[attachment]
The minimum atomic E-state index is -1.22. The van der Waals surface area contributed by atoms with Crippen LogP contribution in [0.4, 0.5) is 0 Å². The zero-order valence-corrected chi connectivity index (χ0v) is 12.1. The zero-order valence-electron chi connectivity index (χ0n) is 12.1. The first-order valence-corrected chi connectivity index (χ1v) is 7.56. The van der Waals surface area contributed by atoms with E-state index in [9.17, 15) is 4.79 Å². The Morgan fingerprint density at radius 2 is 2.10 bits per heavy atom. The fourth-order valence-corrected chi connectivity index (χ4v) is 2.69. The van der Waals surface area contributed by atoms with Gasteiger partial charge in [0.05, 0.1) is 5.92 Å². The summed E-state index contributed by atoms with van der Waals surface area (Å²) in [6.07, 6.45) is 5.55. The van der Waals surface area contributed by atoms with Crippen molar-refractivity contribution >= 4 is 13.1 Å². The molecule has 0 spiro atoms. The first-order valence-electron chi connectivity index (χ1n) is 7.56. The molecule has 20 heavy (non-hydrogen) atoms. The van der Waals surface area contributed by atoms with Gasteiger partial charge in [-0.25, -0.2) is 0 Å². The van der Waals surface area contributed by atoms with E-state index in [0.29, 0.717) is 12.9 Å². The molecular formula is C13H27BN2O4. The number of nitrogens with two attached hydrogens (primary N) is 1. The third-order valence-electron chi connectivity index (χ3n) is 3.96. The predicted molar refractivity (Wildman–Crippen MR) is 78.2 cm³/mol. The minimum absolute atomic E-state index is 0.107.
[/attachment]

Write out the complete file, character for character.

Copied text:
The minimum atomic E-state index is -1.22. The van der Waals surface area contributed by atoms with Crippen LogP contribution in [0.4, 0.5) is 0 Å². The zero-order valence-corrected chi connectivity index (χ0v) is 12.1. The zero-order valence-electron chi connectivity index (χ0n) is 12.1. The first-order valence-corrected chi connectivity index (χ1v) is 7.56. The van der Waals surface area contributed by atoms with E-state index in [9.17, 15) is 4.79 Å². The Morgan fingerprint density at radius 2 is 2.10 bits per heavy atom. The fourth-order valence-corrected chi connectivity index (χ4v) is 2.69. The van der Waals surface area contributed by atoms with Gasteiger partial charge in [0.05, 0.1) is 5.92 Å². The summed E-state index contributed by atoms with van der Waals surface area (Å²) in [6.07, 6.45) is 5.55. The van der Waals surface area contributed by atoms with Crippen molar-refractivity contribution >= 4 is 13.1 Å². The molecule has 0 spiro atoms. The first-order valence-electron chi connectivity index (χ1n) is 7.56. The molecule has 20 heavy (non-hydrogen) atoms. The van der Waals surface area contributed by atoms with Gasteiger partial charge in [-0.25, -0.2) is 0 Å². The van der Waals surface area contributed by atoms with E-state index in [0.29, 0.717) is 12.9 Å². The molecular formula is C13H27BN2O4. The number of nitrogens with two attached hydrogens (primary N) is 1. The third-order valence-electron chi connectivity index (χ3n) is 3.96. The predicted molar refractivity (Wildman–Crippen MR) is 78.2 cm³/mol. The minimum absolute atomic E-state index is 0.107.